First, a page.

Paramount Theatre

314 N. Washington Avenue,
Marshall, TX 75670

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Additional Info

Previously operated by: Paramount Pictures Inc.

Architects: Emile Weil

Styles: Atmospheric

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News About This Theater

Paramount Theatre

Delayed and over budget, the Paramount Thetare in Marshall, Texas opened on March 31, 1930. The opening was the first event in what the city of Marshall dubbed ‘Program of Progress’ month. The East Texas Theatre Company, Inc. commissioned Emil Weil, Inc. an architectural firm based in New Orleans, to design the 1,500-seat Atmospheric style theatre.

On opening day, the front windows were decorated with telegrams from prominent movie stars congratulating the theatre on its opening. The first feature was “Young Eagles” starring Buddy Rogers and Jean Arthur, and “Brats”, a Laurel & Hardy comedy short. Live acts, including Rajah Vogi, and East Indian hypnotist, played at the theatre during its early years.

By 1941, the Paramount Theatre was operated by Paramount Pictures Inc. through their subsidiary Julius Gordon. The Paramount Theatre would play a small roll in the American Civil Rights Movement by helping to inspire James L. Farmer, Jr., a civil rights activist, to form the Congress of Racial Equality in 1942. Farmer, who was born and raised in Marshall, said that the humiliation of using the segregated entrance and sitting in the balcony were some of the things that inspired him. In 1950, W.L. Gelling, the manager of the Paramount Theatre, booked the movie “Pinky” to show in February. “Pinky”, a film about an interracial romance, was banned by the city of Marshall due to its subject matter. Gelling was fined and convicted for showing the film. He appealed his conviction all the way to the U.S. Supreme Court, who overturned it.

The Paramount Theatre closed as a movie theatre in the 1970’s, and was turned into a western themed dinner theatre. The seats on the main level were replaced by a dance floor. After the themed dinner theatre closed, the building was purchased in 1986 by Sky Spencer, who intended to turn it into a recording studio. Spencer gradually began to make alterations to the theatre, but was unable to complete them, and the recording studio never opened. After owning the theatre for over two decades, Spencer unsuccessfully tried to sell the Paramount Theatre via eBay in 2007.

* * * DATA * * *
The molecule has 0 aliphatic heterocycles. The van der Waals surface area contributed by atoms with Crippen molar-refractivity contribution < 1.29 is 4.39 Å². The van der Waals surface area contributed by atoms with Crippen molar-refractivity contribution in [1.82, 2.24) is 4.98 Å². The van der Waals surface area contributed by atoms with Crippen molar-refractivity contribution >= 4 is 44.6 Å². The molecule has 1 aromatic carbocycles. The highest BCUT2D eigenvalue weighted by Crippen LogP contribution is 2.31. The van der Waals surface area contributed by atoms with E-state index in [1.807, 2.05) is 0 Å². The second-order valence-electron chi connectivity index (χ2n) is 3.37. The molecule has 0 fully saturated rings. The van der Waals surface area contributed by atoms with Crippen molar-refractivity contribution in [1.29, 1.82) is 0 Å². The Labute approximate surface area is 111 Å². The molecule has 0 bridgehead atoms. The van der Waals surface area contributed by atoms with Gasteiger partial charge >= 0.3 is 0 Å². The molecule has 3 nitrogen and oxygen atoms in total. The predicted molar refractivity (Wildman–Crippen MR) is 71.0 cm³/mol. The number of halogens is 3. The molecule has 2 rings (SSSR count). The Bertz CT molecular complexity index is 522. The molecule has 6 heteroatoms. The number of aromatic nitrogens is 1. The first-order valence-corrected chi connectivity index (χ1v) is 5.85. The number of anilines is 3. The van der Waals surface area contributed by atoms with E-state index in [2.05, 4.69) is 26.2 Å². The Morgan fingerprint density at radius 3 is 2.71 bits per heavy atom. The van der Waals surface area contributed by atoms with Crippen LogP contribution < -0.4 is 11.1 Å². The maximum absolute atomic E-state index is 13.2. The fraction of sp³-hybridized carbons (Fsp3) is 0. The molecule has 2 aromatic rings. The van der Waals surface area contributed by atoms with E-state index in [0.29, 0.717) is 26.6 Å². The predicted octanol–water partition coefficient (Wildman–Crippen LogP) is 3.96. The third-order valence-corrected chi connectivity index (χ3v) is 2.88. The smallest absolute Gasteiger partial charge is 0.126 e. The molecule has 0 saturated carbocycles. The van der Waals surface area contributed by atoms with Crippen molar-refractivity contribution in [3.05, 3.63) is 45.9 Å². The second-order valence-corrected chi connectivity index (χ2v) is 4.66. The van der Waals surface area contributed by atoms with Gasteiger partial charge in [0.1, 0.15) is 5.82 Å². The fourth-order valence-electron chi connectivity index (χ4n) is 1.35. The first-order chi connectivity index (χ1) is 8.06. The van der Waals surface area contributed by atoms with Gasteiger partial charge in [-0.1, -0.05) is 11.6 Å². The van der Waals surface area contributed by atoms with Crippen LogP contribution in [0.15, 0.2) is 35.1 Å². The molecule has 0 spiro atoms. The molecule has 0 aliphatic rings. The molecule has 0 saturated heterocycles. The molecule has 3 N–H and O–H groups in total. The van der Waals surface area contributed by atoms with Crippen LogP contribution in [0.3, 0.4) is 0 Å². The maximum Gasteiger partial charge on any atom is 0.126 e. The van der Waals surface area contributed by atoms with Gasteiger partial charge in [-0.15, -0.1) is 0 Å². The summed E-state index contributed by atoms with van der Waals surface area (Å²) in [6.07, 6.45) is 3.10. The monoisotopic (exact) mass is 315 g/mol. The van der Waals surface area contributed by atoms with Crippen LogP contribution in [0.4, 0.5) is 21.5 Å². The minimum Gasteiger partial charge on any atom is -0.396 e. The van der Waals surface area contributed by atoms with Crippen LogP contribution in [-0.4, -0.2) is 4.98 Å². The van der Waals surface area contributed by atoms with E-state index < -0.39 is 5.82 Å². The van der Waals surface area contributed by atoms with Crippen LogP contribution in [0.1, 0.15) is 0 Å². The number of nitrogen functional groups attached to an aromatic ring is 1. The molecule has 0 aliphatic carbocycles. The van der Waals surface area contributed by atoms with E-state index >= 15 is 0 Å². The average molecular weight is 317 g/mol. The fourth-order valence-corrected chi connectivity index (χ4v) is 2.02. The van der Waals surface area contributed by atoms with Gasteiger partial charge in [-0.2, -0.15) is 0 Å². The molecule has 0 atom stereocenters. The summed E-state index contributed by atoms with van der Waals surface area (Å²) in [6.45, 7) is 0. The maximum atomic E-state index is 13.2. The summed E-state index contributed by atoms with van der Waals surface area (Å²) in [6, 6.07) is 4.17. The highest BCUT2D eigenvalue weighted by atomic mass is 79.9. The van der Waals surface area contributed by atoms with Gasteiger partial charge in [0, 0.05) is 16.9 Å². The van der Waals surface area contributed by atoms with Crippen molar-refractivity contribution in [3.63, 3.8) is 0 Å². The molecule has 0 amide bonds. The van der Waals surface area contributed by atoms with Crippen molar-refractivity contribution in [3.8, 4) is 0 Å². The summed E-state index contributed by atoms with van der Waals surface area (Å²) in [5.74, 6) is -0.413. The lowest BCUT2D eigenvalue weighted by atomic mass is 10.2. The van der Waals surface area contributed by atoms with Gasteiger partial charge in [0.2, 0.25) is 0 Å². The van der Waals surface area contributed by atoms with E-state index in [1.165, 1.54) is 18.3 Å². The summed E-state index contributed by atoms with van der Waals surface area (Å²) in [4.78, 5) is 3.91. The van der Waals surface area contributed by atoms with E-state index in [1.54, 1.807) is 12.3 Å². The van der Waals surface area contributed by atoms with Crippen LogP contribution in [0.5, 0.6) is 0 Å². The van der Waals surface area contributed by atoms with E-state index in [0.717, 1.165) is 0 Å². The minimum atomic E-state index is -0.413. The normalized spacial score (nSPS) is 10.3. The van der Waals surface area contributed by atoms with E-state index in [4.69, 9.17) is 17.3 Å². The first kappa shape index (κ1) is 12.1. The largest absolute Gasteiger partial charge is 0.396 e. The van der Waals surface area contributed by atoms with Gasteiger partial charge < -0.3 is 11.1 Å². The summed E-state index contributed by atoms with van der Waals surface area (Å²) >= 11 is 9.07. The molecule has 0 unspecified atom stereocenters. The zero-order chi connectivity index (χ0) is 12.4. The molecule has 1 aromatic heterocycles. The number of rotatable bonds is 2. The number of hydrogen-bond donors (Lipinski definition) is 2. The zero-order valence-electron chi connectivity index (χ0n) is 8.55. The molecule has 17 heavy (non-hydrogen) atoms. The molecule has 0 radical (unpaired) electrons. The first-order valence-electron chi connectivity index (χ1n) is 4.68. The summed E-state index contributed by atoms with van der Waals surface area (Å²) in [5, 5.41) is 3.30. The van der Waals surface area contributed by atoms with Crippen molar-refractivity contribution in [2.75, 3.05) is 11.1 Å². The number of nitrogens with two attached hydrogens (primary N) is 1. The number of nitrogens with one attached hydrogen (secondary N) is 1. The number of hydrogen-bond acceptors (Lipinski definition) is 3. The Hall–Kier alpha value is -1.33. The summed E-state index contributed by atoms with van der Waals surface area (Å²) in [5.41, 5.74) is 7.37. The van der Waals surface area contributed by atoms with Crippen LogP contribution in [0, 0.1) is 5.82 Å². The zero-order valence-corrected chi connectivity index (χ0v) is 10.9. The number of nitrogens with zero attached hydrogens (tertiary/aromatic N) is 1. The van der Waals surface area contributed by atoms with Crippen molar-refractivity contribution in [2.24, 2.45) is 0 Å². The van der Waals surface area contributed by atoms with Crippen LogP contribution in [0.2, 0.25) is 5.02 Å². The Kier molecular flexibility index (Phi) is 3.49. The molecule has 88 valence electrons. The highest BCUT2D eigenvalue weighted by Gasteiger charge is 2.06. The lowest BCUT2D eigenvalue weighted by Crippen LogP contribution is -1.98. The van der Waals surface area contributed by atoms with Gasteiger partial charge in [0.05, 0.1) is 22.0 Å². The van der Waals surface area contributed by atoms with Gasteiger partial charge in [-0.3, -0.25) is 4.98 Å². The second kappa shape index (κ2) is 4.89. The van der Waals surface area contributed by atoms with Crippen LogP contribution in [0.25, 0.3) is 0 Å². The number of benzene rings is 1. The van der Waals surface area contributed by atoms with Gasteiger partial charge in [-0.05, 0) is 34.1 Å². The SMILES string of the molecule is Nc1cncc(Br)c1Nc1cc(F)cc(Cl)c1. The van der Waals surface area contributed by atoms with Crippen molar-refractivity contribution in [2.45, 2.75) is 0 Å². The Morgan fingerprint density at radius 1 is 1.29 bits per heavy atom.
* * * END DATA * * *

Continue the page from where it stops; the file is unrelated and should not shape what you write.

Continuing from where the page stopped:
Contributed by Lost Memory, Matt Lambros

Recent comments (view all 10 comments)

Exquisitely Bored in Nacogdoches
Exquisitely Bored in Nacogdoches on September 29, 2008 at 9:19 pm

Whoa – the bidding war must be on at the theater’s eBay listing. I’m getting tons of visits today (my link is the one listed above).

James Colburn
James Colburn on September 30, 2008 at 9:26 pm

Exquistely bored…you have some great pictures on flickr. I enjoy all your theater stuff. Keep up the great work.

Don Lewis
Don Lewis on June 3, 2009 at 8:08 pm

Views of the Paramount from 2009 here and here in Marshall, Texas.

Joe Vogel
Joe Vogel on July 9, 2009 at 12:43 am

The Paramount apparently opened in 1930. An item in the May 12, 1958, issue of Boxoffice magazine contains the following line: “Dahmer joined Jefferson Amusement Co.-East Texas Theatres in 1930 as an usher at the opening of the Paramount Theatre in Marshall, Tex….”

A 1949 item in Boxoffice’s “From the Boxoffice Files (Twenty Years Ago)” feature said that West Texas Theatres had purchased a lot at Washington and Burleson in Marshall and would build a theater on the site.

Matt Lambros
Matt Lambros on February 12, 2014 at 9:44 am

I recently had the chance to photograph the Paramount. Here’s a link to my photos along with some history of the theater – Paramount Theatre

Patsy on March 31, 2015 at 9:25 pm

Such a shame to see photos of a once great movie theatre.

Matt Lambros
Matt Lambros on March 24, 2017 at 9:45 am

The Paramount is one of the 24 theaters featured in my new book, “After the Final Curtain: The Fall of the American Movie Theater,” which is available on Amazon or your local bookstore

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